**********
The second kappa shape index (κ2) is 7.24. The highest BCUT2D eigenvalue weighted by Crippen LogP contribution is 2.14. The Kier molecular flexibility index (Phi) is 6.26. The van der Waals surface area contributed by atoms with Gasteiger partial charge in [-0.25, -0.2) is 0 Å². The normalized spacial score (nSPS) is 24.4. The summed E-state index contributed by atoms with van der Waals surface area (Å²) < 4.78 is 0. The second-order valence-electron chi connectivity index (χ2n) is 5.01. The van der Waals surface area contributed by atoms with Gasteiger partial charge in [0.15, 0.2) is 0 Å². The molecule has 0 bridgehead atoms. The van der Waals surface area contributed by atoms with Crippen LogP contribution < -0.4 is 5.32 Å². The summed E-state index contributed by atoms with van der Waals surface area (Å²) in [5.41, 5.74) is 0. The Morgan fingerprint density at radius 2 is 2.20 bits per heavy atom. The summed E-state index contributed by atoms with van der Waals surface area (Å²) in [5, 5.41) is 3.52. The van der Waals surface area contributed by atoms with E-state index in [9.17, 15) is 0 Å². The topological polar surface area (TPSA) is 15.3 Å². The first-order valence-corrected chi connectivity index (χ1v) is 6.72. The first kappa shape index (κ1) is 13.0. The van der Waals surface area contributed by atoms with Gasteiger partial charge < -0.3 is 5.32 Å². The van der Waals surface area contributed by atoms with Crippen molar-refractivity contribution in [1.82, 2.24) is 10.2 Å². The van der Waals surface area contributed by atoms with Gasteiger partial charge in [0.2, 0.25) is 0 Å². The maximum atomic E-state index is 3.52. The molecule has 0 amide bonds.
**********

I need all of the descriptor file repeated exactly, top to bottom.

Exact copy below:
The second kappa shape index (κ2) is 7.24. The highest BCUT2D eigenvalue weighted by Crippen LogP contribution is 2.14. The Kier molecular flexibility index (Phi) is 6.26. The van der Waals surface area contributed by atoms with Gasteiger partial charge in [-0.25, -0.2) is 0 Å². The normalized spacial score (nSPS) is 24.4. The summed E-state index contributed by atoms with van der Waals surface area (Å²) < 4.78 is 0. The second-order valence-electron chi connectivity index (χ2n) is 5.01. The van der Waals surface area contributed by atoms with Gasteiger partial charge in [0.15, 0.2) is 0 Å². The molecule has 0 bridgehead atoms. The van der Waals surface area contributed by atoms with Crippen LogP contribution < -0.4 is 5.32 Å². The summed E-state index contributed by atoms with van der Waals surface area (Å²) in [5.41, 5.74) is 0. The Morgan fingerprint density at radius 2 is 2.20 bits per heavy atom. The summed E-state index contributed by atoms with van der Waals surface area (Å²) in [5, 5.41) is 3.52. The van der Waals surface area contributed by atoms with E-state index in [9.17, 15) is 0 Å². The topological polar surface area (TPSA) is 15.3 Å². The first-order valence-corrected chi connectivity index (χ1v) is 6.72. The first kappa shape index (κ1) is 13.0. The van der Waals surface area contributed by atoms with Gasteiger partial charge < -0.3 is 5.32 Å². The van der Waals surface area contributed by atoms with Crippen molar-refractivity contribution in [1.82, 2.24) is 10.2 Å². The van der Waals surface area contributed by atoms with Gasteiger partial charge in [0.2, 0.25) is 0 Å². The maximum atomic E-state index is 3.52. The molecule has 0 amide bonds.